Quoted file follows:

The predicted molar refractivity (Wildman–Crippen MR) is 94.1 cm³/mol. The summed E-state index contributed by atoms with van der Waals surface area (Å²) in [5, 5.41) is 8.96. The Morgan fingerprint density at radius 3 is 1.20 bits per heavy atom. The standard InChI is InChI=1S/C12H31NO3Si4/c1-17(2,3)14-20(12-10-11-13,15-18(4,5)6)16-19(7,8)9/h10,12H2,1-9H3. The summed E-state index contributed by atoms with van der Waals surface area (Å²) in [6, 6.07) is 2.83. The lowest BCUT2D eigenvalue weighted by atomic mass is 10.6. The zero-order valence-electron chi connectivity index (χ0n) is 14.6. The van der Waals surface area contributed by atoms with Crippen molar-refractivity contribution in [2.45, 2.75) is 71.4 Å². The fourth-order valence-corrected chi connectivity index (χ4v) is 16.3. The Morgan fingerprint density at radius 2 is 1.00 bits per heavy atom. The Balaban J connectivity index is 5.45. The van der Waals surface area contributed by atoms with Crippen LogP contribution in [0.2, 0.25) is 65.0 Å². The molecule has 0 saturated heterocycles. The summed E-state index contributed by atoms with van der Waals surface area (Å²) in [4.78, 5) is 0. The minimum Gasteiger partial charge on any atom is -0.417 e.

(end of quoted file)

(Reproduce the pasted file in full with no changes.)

The predicted molar refractivity (Wildman–Crippen MR) is 94.1 cm³/mol. The summed E-state index contributed by atoms with van der Waals surface area (Å²) in [5, 5.41) is 8.96. The Morgan fingerprint density at radius 3 is 1.20 bits per heavy atom. The standard InChI is InChI=1S/C12H31NO3Si4/c1-17(2,3)14-20(12-10-11-13,15-18(4,5)6)16-19(7,8)9/h10,12H2,1-9H3. The summed E-state index contributed by atoms with van der Waals surface area (Å²) in [6, 6.07) is 2.83. The lowest BCUT2D eigenvalue weighted by atomic mass is 10.6. The zero-order valence-electron chi connectivity index (χ0n) is 14.6. The van der Waals surface area contributed by atoms with Crippen molar-refractivity contribution in [2.45, 2.75) is 71.4 Å². The fourth-order valence-corrected chi connectivity index (χ4v) is 16.3. The Morgan fingerprint density at radius 2 is 1.00 bits per heavy atom. The Balaban J connectivity index is 5.45. The van der Waals surface area contributed by atoms with Crippen LogP contribution in [0.2, 0.25) is 65.0 Å². The molecule has 0 saturated heterocycles. The summed E-state index contributed by atoms with van der Waals surface area (Å²) in [4.78, 5) is 0. The minimum Gasteiger partial charge on any atom is -0.417 e.